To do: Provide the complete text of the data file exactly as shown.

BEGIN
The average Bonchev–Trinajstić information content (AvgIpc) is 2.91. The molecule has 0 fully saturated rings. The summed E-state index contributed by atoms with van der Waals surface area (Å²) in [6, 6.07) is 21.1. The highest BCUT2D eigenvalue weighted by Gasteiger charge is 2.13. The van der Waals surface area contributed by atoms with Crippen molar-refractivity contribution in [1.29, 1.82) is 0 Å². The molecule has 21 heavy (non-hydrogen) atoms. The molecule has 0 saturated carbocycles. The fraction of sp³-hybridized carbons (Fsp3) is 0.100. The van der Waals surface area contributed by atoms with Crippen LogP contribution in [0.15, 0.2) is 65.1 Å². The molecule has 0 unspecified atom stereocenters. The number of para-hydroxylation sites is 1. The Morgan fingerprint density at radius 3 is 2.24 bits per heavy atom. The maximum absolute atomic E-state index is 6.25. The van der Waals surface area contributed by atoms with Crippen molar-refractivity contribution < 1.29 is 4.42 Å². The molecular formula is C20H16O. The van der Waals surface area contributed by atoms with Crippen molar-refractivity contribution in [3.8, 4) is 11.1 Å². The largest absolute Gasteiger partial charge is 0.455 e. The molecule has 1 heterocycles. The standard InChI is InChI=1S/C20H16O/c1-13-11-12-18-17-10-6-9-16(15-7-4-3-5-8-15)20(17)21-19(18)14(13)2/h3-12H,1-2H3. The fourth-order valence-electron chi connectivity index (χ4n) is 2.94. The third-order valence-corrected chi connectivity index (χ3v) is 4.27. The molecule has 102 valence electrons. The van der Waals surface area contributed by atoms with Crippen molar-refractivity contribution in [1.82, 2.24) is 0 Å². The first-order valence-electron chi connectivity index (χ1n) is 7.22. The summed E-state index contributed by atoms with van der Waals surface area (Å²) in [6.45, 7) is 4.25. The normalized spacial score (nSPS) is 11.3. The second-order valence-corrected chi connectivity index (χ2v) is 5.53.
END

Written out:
The average Bonchev–Trinajstić information content (AvgIpc) is 2.91. The molecule has 0 fully saturated rings. The summed E-state index contributed by atoms with van der Waals surface area (Å²) in [6, 6.07) is 21.1. The highest BCUT2D eigenvalue weighted by Gasteiger charge is 2.13. The van der Waals surface area contributed by atoms with Crippen molar-refractivity contribution in [1.29, 1.82) is 0 Å². The molecule has 21 heavy (non-hydrogen) atoms. The molecule has 0 saturated carbocycles. The fraction of sp³-hybridized carbons (Fsp3) is 0.100. The van der Waals surface area contributed by atoms with Crippen LogP contribution in [0.15, 0.2) is 65.1 Å². The molecule has 0 unspecified atom stereocenters. The number of para-hydroxylation sites is 1. The Morgan fingerprint density at radius 3 is 2.24 bits per heavy atom. The maximum absolute atomic E-state index is 6.25. The van der Waals surface area contributed by atoms with Crippen molar-refractivity contribution < 1.29 is 4.42 Å². The molecular formula is C20H16O. The van der Waals surface area contributed by atoms with Crippen molar-refractivity contribution in [3.8, 4) is 11.1 Å². The largest absolute Gasteiger partial charge is 0.455 e. The molecule has 1 heterocycles. The standard InChI is InChI=1S/C20H16O/c1-13-11-12-18-17-10-6-9-16(15-7-4-3-5-8-15)20(17)21-19(18)14(13)2/h3-12H,1-2H3. The fourth-order valence-electron chi connectivity index (χ4n) is 2.94. The third-order valence-corrected chi connectivity index (χ3v) is 4.27. The molecule has 102 valence electrons. The van der Waals surface area contributed by atoms with Crippen molar-refractivity contribution in [1.82, 2.24) is 0 Å². The first-order valence-electron chi connectivity index (χ1n) is 7.22. The summed E-state index contributed by atoms with van der Waals surface area (Å²) in [6.45, 7) is 4.25. The normalized spacial score (nSPS) is 11.3. The second-order valence-corrected chi connectivity index (χ2v) is 5.53.